The Third Servile War, known to us nowadays as the slave revolt led by Spartacus, gave Crassus an opportunity to once again gain the glory he desired. After several other generals had been defeated, he volunteered for and led the army that went out to defend Rome. He was a harsh leader, notorious for re-introducing the old practice of decimating units as a punishment , but he was effective, and he had broken the slave army by the time Pompey arrived from the border to help mop up. Unfortunately for Crassus, Pompey “the Great” was a far more acceptable hero than him, and so it was Pompey who received the Triumph. Still, he had enough prestige to be elected Consul, one of the two leaders of Rome. To his intense irritation however, the other man to be elected Consul was, of course, Pompey.
Still, despite their personal distaste for each other the two men saw the advantage in cooperating. Together with the High Priest of Rome (a man named Julius Caesar ), they formed the First Triumvirate and effectively took control of the Republic. For seven years they ran the country, at first from behind the scenes and then more overtly. Key to their success was that none could move against the others without provoking them to ally and destroy him.
However, in 53BC Crassus decided that at 60 years old, this was his last chance to go forth and finally earn the triumph he desired. He was spurred in this by Caesar’s military victories in Gaul, which left him as the sole Triumvirate member without military glory. Unfortunately, however, Crassus’ invasion of Parthia  was so disastrous that even today in Mediterranean languages a truly foolish mistake is known as a “crassus” mistake.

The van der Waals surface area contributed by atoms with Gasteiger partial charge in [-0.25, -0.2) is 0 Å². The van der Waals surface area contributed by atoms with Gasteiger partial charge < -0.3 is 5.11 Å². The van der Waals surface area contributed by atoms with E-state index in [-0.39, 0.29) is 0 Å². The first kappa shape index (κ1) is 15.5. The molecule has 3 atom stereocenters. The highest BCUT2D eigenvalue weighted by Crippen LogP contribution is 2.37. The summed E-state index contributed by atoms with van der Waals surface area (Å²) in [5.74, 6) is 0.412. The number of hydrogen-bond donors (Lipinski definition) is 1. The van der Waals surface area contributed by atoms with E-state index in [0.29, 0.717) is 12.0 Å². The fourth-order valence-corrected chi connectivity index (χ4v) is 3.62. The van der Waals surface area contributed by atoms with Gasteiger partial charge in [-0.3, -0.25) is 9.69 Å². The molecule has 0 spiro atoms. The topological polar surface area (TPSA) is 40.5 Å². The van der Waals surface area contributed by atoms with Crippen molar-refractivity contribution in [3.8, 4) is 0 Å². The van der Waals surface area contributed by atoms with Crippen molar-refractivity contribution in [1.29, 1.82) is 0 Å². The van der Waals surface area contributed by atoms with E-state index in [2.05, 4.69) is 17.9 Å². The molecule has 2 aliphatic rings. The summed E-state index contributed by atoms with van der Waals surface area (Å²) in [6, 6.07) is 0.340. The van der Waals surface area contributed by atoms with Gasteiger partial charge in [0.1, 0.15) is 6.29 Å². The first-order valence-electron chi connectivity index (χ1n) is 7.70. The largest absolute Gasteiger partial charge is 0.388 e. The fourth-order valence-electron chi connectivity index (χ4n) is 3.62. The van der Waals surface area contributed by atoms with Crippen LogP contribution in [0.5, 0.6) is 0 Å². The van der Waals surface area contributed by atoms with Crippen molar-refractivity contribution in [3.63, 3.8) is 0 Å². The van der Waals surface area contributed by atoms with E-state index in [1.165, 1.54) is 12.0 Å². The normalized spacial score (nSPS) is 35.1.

He alienated the friendly local kings and hired a traitorous guide who led his men in circles in the desert, until they were tired, thirsty, and in no condition to fight. Naturally, that’s when the Parthians struck. Crassus’ son was killed in the fighting, and he was forced to retreat to the nearby town of Carrhae. The Parthians then offered to negotiate with Crassus, but the negotiation consisted of them killing him and, in some accounts, sending his head on to their king who poured molten gold down his throat saying “Sate thyself now with that of which thou wert in life so greedy”.
Crassus’ death proved disastrous for Rome. Without him to act as a balance, tensions grew between Pompey and Caesar, resulting in Caesar leading his army across the Rubicon and attacking Rome, dealing the ailing Republic a fatal blow.  From its ashes would rise the Roman Empire, with democracy a faded ideal. All because Marcus Licinius Crassus had been raised to crave glory.Note 1: The Censor was responsible for maintaining public morals, as one might expect, but the title came from their job of administering the public census of the citizens. Note 2: Named after the deceased general Gaius Marius, whose son would assume command after Cinna’s death. Note 3: The first known “free” fire brigade was created by Marcus Egnatius Rufus 50 years later. This gave him a vast amount of popularity and political power, enough to cause the Emperor Augustus to have him executed – and to create the first state-funded fire brigade. Note 4: Killing every tenth member, drawn by lot. It was usual to force the other soldiers in the unit to do it, and Crassus made sure the deaths were cruel enough to serve as an example to others. Note 5: Yes, that Julius Caesar. He had been bankrolled by Crassus in obtaining the position. In fact, the union between church and state that Caesar created when he took power would remain in place right up until Constantine the Great converted the Empire to Christianity. Note 6: Better known by its later name of “Persia”. Note 7: Oddly Cassius, one of the leaders of the plot that assassinated Caesar, was a survivor of Crassus’ ill-fated army.